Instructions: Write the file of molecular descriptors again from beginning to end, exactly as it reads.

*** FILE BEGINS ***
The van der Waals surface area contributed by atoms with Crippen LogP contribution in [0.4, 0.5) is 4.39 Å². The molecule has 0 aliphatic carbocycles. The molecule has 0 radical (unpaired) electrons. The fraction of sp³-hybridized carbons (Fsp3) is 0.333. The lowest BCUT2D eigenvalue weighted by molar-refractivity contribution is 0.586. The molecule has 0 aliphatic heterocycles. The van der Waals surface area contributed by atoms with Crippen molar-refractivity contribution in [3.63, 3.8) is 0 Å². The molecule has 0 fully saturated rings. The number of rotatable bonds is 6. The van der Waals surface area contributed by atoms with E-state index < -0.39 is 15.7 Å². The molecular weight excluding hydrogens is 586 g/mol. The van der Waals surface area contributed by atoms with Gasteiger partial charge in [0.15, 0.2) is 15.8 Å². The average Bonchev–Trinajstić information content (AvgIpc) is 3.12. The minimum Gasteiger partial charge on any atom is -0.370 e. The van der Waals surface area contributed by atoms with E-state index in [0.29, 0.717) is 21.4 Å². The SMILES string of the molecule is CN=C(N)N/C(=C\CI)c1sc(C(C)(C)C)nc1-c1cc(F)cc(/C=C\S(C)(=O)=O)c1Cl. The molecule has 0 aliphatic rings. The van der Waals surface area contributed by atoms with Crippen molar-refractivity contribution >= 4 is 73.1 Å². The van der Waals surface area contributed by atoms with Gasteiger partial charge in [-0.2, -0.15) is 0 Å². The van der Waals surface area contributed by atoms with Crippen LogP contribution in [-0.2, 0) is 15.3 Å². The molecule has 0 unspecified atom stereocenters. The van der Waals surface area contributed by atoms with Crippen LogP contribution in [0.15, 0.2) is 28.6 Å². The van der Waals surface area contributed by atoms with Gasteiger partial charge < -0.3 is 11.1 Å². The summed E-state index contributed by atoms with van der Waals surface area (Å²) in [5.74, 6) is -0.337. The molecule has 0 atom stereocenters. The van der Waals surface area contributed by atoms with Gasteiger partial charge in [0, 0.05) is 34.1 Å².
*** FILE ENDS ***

The van der Waals surface area contributed by atoms with Crippen LogP contribution in [0.4, 0.5) is 4.39 Å². The molecule has 0 aliphatic carbocycles. The molecule has 0 radical (unpaired) electrons. The fraction of sp³-hybridized carbons (Fsp3) is 0.333. The lowest BCUT2D eigenvalue weighted by molar-refractivity contribution is 0.586. The molecule has 0 aliphatic heterocycles. The van der Waals surface area contributed by atoms with Crippen molar-refractivity contribution in [3.63, 3.8) is 0 Å². The molecule has 0 fully saturated rings. The number of rotatable bonds is 6. The van der Waals surface area contributed by atoms with E-state index < -0.39 is 15.7 Å². The molecular weight excluding hydrogens is 586 g/mol. The van der Waals surface area contributed by atoms with Gasteiger partial charge in [0.15, 0.2) is 15.8 Å². The average Bonchev–Trinajstić information content (AvgIpc) is 3.12. The minimum Gasteiger partial charge on any atom is -0.370 e. The van der Waals surface area contributed by atoms with E-state index in [0.29, 0.717) is 21.4 Å². The SMILES string of the molecule is CN=C(N)N/C(=C\CI)c1sc(C(C)(C)C)nc1-c1cc(F)cc(/C=C\S(C)(=O)=O)c1Cl. The molecule has 0 aliphatic rings. The van der Waals surface area contributed by atoms with Crippen molar-refractivity contribution >= 4 is 73.1 Å². The van der Waals surface area contributed by atoms with Gasteiger partial charge in [-0.2, -0.15) is 0 Å². The van der Waals surface area contributed by atoms with Crippen LogP contribution in [-0.2, 0) is 15.3 Å². The molecule has 0 unspecified atom stereocenters. The van der Waals surface area contributed by atoms with Crippen LogP contribution in [0.15, 0.2) is 28.6 Å². The van der Waals surface area contributed by atoms with Gasteiger partial charge < -0.3 is 11.1 Å². The summed E-state index contributed by atoms with van der Waals surface area (Å²) in [5.74, 6) is -0.337. The molecule has 0 atom stereocenters. The van der Waals surface area contributed by atoms with Gasteiger partial charge in [0, 0.05) is 34.1 Å².